2. I’ve tried to eliminate SLS before (the infamous “no-poo” incident) without success. Do I remember you saying that you can use your soap as shampoo, too? Is it possible to replace my vast BBW stash with only Serendipity products? (Cleanser and moisturizer for body, face, and hair?)

  3. Everything we have is perfect for body, face, and hair. Getting rid of the BBW stash is tough, though…it might take an intervention of some sort, but your skin will thank you for it.

    I did use the soap as a shampoo, and it’s great for little newborn and baby hair up until their hair gets a bit thick. After that, and with my own hair, I didn’t like it so much–we’re so used to that ‘clean’ feeling of chemicals stripping our hair, that it feels wierd to have it ‘clean’ with some oils left over. Plus, it takes a good rinse of vinegar after on adult hair, and I didn’t like that smell, honestly. :O

    I’m working out a way to find and post about shampoo alternatives.

    In the meantime, get rid of everything else and restock with a soap, scrub, shea, and honeybuns. You’ll be set!

  4. I need to order some soaps as baby shower/welcome home gifts. Do you have any gift sets?

    xoxox Amy

  5. […] labelled ‘natural’ and ‘gentle’. We’ve talked about phthalates here and here and here, but you want […]

  6. […] have outlined the problems of phthalates in baby and bath products here and here and here and here, and we don’t have the energy to outline it all again. But, suffice it to say, if […]

  7. I think the smartest compnay out there reviewing all the research is Dr. Rubin at Belli Skin care. To find out the facts visit there site at

  8. Actually, Anne, from the research I’ve done into Belli, it’s on my ‘do not buy’ list. You can look into it more by searching ‘Belli’ on the Cosmetic Database, here:

    When I look at the ingredients, I see sulfates, parabens, food dyes, betains, and urea to name a few. NOT something I want to be using on my skin, or my kids skin.

    Soapchix Tiff

  9. Take THAT, spammer!

  10. Perhaps you should look more carefully. i am not a spammer and Belli has a VERY low rating on the cosmetics database that you take of. They are 100% Phthtlate free, contain no parabens or synthetic fragrances and my baby loves them over and above all other products. If people choose to say good things about other companies on your website you should allow that feedback on topics as important as this, trying to make them sound bad just makes other people not want anything to do with your company. LIKE ME!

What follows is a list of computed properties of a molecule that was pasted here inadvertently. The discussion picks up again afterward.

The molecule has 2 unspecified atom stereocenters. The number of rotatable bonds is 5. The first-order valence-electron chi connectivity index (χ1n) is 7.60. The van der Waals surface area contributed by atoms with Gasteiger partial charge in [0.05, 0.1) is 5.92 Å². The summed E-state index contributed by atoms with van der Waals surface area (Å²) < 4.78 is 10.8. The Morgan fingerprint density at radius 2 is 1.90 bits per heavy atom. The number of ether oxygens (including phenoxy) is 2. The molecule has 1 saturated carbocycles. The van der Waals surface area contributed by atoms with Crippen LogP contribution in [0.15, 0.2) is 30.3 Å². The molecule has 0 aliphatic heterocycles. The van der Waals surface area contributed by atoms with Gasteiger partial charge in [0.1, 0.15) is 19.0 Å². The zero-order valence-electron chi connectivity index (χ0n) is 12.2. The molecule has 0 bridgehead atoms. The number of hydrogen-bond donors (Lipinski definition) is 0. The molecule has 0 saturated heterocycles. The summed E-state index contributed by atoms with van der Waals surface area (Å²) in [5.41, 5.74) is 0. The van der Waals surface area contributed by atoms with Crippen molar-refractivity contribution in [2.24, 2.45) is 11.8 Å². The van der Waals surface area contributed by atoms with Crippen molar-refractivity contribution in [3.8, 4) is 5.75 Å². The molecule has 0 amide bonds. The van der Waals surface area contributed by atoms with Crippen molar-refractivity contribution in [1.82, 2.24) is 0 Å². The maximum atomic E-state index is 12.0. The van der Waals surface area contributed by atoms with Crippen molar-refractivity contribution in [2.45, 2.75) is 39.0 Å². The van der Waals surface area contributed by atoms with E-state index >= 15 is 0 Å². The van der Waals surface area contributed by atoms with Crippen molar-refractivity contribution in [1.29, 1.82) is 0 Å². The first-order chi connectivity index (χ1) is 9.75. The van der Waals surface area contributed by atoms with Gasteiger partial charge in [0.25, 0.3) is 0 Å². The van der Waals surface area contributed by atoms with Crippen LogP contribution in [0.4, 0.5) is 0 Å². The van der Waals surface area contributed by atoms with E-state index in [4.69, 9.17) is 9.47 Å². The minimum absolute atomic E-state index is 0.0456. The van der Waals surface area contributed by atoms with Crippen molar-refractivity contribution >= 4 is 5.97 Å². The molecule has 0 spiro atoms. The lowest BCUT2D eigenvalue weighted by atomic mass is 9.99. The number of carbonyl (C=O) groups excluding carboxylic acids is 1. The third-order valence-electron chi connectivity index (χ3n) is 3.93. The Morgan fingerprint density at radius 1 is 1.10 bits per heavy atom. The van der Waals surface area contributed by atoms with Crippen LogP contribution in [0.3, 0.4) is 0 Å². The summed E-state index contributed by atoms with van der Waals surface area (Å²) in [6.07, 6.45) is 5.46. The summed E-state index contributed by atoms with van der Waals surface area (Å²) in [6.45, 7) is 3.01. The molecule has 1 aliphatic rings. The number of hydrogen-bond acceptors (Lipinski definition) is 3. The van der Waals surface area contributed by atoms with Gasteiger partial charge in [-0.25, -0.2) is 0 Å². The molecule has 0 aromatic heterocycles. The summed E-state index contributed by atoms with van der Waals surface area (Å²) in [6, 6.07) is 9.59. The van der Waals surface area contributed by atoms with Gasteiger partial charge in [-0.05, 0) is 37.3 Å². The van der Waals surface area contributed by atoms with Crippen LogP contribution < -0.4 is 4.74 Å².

11. WOTIF, thanks for pointing out that the products I linked to on the Cosmetics Database are no longer listed.

    So, I looked most carefully at the Belli website and took a few minutes to highlight some of the ingredients by name, that I briefly mentioned up above:

    Disodium EDTA
    PEG-7 Glyceryl Cocoate
    Iodopropynyl Butylcarbamate
    Cocoamidopropyl Hydroxysultaine
    Glycereth-2 Cocoate
    Cocamidopropyl Betaine

    Of course, everyone has different standards, but I personally don’t want this stuff on my baby or me. Which, in the end, is why I created the Wild Child baby bath line of products.

    I’m sorry if you felt I was making the person above sound bad, as I agree this topic is very important.

    Soapchix Tiff

  12. Hi Soapchix,

    I’m Dr. Rubin, founding physician and medical director of Belli. It’s nice to see that other skin care companies are being cautious and keeping xenoestrogens out of their baby products.

    Regarding the other Belli ingredients you mentioned in your post, I have studied the safety research extensively, and my analysis of the medical research may have led me to a different opinion than yours. We also use many different methods to ensure the integrity of our formulations, such as vacuum stripping to avoid impurities, teratology screening, and independant irritation/allergy testing.

    Please know that we take safety extremely seriously at Belli, and would never include any harmful ingredients in our products.

    If you ever have any questions or particular concerns, please feel free to contact me directly.


    Jason Rubin, MD
    Belli Medical Director

  13. Some great articles, very informative site.

  14. […] article on phthalates handmade, phthalate free baby soaps from Wildly Lucky Soap/Serendipity Soap Dish Natural Rubber Pacifiers **You can find PVC-free, EVA shower curtains at Ikea and […]

  15. You really make it seem so easy with your presentation but
    I find this topic to be really something that I think I would never understand.
    It seems too complex and extremely broad for me.
    I’m looking forward for your next post, I’ll
    try to get the hang of it!